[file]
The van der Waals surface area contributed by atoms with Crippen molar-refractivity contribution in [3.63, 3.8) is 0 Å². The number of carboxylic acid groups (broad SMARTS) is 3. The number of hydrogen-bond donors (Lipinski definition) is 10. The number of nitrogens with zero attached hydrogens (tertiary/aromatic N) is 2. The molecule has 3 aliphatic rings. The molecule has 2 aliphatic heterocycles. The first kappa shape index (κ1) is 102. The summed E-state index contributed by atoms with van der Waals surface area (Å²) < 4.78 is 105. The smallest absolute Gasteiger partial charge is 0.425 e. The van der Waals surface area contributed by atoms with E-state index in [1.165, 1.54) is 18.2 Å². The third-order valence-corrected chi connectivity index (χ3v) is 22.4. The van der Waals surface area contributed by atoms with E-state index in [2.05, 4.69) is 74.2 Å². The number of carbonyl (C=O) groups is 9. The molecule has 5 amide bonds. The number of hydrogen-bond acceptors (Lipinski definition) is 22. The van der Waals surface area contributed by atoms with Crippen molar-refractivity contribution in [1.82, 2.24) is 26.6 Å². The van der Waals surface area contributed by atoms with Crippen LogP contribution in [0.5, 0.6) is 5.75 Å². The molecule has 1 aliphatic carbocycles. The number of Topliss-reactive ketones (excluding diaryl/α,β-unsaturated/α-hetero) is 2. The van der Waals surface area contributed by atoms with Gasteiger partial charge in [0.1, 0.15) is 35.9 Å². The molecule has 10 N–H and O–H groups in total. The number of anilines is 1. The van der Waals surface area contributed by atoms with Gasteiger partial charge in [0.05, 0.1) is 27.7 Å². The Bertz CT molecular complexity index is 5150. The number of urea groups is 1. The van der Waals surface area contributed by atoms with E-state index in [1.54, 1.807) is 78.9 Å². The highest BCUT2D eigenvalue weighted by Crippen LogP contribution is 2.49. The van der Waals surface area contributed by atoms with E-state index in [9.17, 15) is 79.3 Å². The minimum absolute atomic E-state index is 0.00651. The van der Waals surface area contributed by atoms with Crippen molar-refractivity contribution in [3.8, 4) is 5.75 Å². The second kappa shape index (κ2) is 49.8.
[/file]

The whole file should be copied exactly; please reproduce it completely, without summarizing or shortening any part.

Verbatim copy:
The van der Waals surface area contributed by atoms with Crippen molar-refractivity contribution in [3.63, 3.8) is 0 Å². The number of carboxylic acid groups (broad SMARTS) is 3. The number of hydrogen-bond donors (Lipinski definition) is 10. The number of nitrogens with zero attached hydrogens (tertiary/aromatic N) is 2. The molecule has 3 aliphatic rings. The molecule has 2 aliphatic heterocycles. The first kappa shape index (κ1) is 102. The summed E-state index contributed by atoms with van der Waals surface area (Å²) < 4.78 is 105. The smallest absolute Gasteiger partial charge is 0.425 e. The van der Waals surface area contributed by atoms with E-state index in [1.165, 1.54) is 18.2 Å². The third-order valence-corrected chi connectivity index (χ3v) is 22.4. The van der Waals surface area contributed by atoms with E-state index in [2.05, 4.69) is 74.2 Å². The number of carbonyl (C=O) groups is 9. The molecule has 5 amide bonds. The number of hydrogen-bond acceptors (Lipinski definition) is 22. The van der Waals surface area contributed by atoms with Crippen molar-refractivity contribution in [1.82, 2.24) is 26.6 Å². The van der Waals surface area contributed by atoms with Crippen LogP contribution in [0.5, 0.6) is 5.75 Å². The molecule has 1 aliphatic carbocycles. The number of Topliss-reactive ketones (excluding diaryl/α,β-unsaturated/α-hetero) is 2. The van der Waals surface area contributed by atoms with Gasteiger partial charge in [0.1, 0.15) is 35.9 Å². The molecule has 10 N–H and O–H groups in total. The number of anilines is 1. The van der Waals surface area contributed by atoms with Gasteiger partial charge in [0.05, 0.1) is 27.7 Å². The Bertz CT molecular complexity index is 5150. The number of urea groups is 1. The van der Waals surface area contributed by atoms with E-state index in [1.54, 1.807) is 78.9 Å². The highest BCUT2D eigenvalue weighted by Crippen LogP contribution is 2.49. The van der Waals surface area contributed by atoms with E-state index in [9.17, 15) is 79.3 Å². The minimum absolute atomic E-state index is 0.00651. The van der Waals surface area contributed by atoms with Crippen molar-refractivity contribution in [3.8, 4) is 5.75 Å². The second kappa shape index (κ2) is 49.8.